I discovered this relatively new cultivar of rice on a recent trip to Thailand, and it’s become one of my favorite types of rice. Not only is it loaded with nutrients, it also tastes good and cooks in the same amount of time as regular white rice.
What is Riceberry?
Riceberry is a cultivar of rice that was created by hybridizing Hom Nil (black jasmine rice) with Khao Dok Mali 105 (another type of jasmine rice). It’s a long grain rice that has a reddish black color when raw, that turns purplish black when cooked. Because Riceberry is a whole grain rice, the bran and germ have not been milled off; however, unlike brown rice, it cooks in the same amount of time as white rice.
If you eat more than one grain of Riceberry are you eating Riceberries?
In the same way “rice” is both the singular and plural form of the word, Riceberry is both the singular and plural name for this cultivar.
Where does riceberry get its color from?
The purple hue of this rice is caused by anthocyanins, which are a naturally occurring pigment and antioxidant. At the time of this writing, there is no scientific evidence to indicate anthocyanins have any health benefit as they are poorly conserved in the body. That being said, other flavonoids that tend to exist alongside anthocyanin-rich foods, may increase the levels of antioxidants in your bloodstream.
If anthocyanins aren’t beneficial, why is Riceberry called a superfood?
I hate the term “superfood” because it’s a meaningless catchphrase that’s kind of like the term “lite” (hint: there’s no such word). It gives people the impression that if they eat this one thing, that’s all they have to due to be healthy, which couldn’t be further from the truth. That being said, Riceberry has a high concentration of beneficial nutrients such as vitamin E, vitamin B1, iron, and omega 3 at much higher levels than in other types of rice.
My thinking around it goes like this: I love rice and will probably never stop eating it, so if I’m going to have rice, I may as well eat one that’s as nutrient dense as possible. The things that have kept me from consuming brown rice regularly are that it takes forever to cook, and it doesn’t taste very good. Riceberry fixes both of these problems, which makes it pretty super in my book.
Where is Riceberry from?
Riceberry was developed by the Rice Science Center & Rice Gene Discovery Unit in Nakhon Pathom province, Thailand.
What does Riceberry taste like?
Unlike most varieties of rice, Riceberry has a strong fragrance that’s savory and almost meaty in the aroma. Because it’s a whole grain rice, the bran gives it a similar texture to brown rice; however, the interior is tender, nutty and a little sweet.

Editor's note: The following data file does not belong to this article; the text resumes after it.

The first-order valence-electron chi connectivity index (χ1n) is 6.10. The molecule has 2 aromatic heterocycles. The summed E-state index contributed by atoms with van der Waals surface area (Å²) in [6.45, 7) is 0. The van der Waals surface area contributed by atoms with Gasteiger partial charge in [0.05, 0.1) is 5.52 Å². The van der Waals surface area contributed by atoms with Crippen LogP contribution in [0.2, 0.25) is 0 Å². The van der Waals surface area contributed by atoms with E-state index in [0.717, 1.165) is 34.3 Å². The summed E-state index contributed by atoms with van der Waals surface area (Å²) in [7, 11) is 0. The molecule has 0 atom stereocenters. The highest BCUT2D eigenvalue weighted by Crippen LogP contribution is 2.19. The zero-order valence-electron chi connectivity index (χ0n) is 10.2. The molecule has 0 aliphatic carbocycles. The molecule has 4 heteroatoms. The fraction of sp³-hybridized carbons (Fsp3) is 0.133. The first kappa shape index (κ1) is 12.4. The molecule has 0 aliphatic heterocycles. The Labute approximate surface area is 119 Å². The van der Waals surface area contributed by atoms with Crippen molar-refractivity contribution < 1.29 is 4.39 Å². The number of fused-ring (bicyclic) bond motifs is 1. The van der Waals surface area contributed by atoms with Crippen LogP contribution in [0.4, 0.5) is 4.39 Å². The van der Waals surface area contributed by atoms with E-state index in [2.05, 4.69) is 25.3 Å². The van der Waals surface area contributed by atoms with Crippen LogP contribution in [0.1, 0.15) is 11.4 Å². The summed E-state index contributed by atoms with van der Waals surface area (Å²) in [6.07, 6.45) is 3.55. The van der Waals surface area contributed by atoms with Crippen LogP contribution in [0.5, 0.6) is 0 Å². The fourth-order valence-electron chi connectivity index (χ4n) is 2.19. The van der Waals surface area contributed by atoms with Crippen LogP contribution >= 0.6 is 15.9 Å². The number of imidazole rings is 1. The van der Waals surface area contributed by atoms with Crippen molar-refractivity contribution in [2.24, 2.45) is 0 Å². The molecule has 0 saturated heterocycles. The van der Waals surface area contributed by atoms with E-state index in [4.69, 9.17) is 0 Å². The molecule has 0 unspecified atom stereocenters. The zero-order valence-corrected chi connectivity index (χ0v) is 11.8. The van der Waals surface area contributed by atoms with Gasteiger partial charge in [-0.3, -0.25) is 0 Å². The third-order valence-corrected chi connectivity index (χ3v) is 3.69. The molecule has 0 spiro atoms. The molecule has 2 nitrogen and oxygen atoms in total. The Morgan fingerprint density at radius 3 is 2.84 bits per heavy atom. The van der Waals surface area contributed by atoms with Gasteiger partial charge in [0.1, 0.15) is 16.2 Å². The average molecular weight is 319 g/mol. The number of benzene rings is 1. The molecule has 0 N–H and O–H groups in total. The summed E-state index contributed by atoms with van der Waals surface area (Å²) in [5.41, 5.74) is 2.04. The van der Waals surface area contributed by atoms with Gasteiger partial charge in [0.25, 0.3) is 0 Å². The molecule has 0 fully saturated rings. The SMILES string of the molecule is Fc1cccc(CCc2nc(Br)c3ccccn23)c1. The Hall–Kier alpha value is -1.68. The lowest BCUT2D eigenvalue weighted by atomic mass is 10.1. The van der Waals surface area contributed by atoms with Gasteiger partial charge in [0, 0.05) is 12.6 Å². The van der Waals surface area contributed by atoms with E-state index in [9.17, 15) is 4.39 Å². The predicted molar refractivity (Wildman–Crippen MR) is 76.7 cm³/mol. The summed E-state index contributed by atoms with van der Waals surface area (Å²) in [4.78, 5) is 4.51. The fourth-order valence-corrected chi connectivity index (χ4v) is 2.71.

How do you cook Riceberry?
The process for cooking Riceberry is similar to preparing almost any kind of rice; however, there are two significant differences. The first is that you don’t need to wash it, and the second is the amount of water you use to cook it. I like using a weight ratio of 1 part riceberry to 2 parts water. If you’re using volumetric measurements such as US cups, the ratio is more like 1 cup of rice to 1 2/3 cups water. This results in rice that is tender on the inside but still has just a bit of chew. If you like your rice softer, you can increase the amount of water slightly and cook it for a little longer before steaming it.
As for the process, it’s just a matter of adding the rice and water to a pot and then covering it and bringing it to a boil before lowering the heat and letting it simmer for twenty minutes. Once the rice is done cooking, it’s important to allow the rice to continue steaming for another ten minutes off the heat without opening the lid; this step ensures the rice is tender to the core.
If you’re using a rice cooker, you can use the rice cooker cup to measure out the rice; however, I recommend adding extra water as the lines in the rice cooker are calibrated for white rice.
Riceberry about 1 US cup
water 1 2/3 US cups
Add the riceberry and water to a heavy bottomed pot. Cover with a lid and bring to a boil.
When you see a steady stream of steam escaping from the lid, turn down the heat until you don't see much steam escaping and set the timer for 20 minutes.
When the timer goes off, turn off the heat and let the Riceberry steam for another 10 minutes without opening the lid.
After the rice is done steaming, remove the lid, and use a rice paddle or spoon to fluff the Riceberry and serve.